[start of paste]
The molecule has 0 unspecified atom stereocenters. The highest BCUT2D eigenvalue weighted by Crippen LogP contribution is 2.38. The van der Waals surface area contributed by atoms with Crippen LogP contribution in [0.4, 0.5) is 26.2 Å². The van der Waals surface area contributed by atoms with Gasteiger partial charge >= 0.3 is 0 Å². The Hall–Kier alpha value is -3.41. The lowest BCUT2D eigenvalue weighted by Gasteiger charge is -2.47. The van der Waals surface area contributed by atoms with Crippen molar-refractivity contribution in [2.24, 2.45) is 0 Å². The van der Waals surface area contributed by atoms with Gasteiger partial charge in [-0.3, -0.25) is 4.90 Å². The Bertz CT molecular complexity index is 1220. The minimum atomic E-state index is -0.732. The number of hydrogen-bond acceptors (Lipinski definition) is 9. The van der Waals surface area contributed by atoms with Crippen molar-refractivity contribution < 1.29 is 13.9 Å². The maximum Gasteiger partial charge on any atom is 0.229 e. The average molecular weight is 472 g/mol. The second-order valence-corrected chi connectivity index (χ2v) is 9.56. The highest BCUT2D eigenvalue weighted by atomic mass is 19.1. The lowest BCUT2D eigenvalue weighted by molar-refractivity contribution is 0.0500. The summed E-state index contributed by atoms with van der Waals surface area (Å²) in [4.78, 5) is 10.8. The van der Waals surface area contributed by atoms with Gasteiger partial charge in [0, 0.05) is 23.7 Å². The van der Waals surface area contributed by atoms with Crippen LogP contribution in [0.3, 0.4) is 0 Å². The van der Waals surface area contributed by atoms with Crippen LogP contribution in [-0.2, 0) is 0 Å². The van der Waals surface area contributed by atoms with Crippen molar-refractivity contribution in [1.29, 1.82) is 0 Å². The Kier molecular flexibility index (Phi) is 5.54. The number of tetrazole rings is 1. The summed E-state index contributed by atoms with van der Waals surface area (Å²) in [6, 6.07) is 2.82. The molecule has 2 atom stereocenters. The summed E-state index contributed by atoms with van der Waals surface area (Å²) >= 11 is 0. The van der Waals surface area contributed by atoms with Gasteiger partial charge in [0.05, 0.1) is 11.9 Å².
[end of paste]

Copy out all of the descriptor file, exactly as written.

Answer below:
The molecule has 0 unspecified atom stereocenters. The highest BCUT2D eigenvalue weighted by Crippen LogP contribution is 2.38. The van der Waals surface area contributed by atoms with Crippen LogP contribution in [0.4, 0.5) is 26.2 Å². The van der Waals surface area contributed by atoms with Gasteiger partial charge >= 0.3 is 0 Å². The Hall–Kier alpha value is -3.41. The lowest BCUT2D eigenvalue weighted by Gasteiger charge is -2.47. The van der Waals surface area contributed by atoms with Crippen molar-refractivity contribution in [2.24, 2.45) is 0 Å². The van der Waals surface area contributed by atoms with Gasteiger partial charge in [-0.3, -0.25) is 4.90 Å². The Bertz CT molecular complexity index is 1220. The minimum atomic E-state index is -0.732. The number of hydrogen-bond acceptors (Lipinski definition) is 9. The van der Waals surface area contributed by atoms with Crippen molar-refractivity contribution < 1.29 is 13.9 Å². The maximum Gasteiger partial charge on any atom is 0.229 e. The average molecular weight is 472 g/mol. The second-order valence-corrected chi connectivity index (χ2v) is 9.56. The highest BCUT2D eigenvalue weighted by atomic mass is 19.1. The lowest BCUT2D eigenvalue weighted by molar-refractivity contribution is 0.0500. The summed E-state index contributed by atoms with van der Waals surface area (Å²) in [4.78, 5) is 10.8. The van der Waals surface area contributed by atoms with Gasteiger partial charge in [0, 0.05) is 23.7 Å². The van der Waals surface area contributed by atoms with Crippen LogP contribution in [0.3, 0.4) is 0 Å². The van der Waals surface area contributed by atoms with Crippen LogP contribution in [-0.2, 0) is 0 Å². The van der Waals surface area contributed by atoms with Crippen molar-refractivity contribution in [1.29, 1.82) is 0 Å². The Kier molecular flexibility index (Phi) is 5.54. The number of tetrazole rings is 1. The summed E-state index contributed by atoms with van der Waals surface area (Å²) in [6, 6.07) is 2.82. The molecule has 2 atom stereocenters. The summed E-state index contributed by atoms with van der Waals surface area (Å²) >= 11 is 0. The van der Waals surface area contributed by atoms with Gasteiger partial charge in [0.05, 0.1) is 11.9 Å².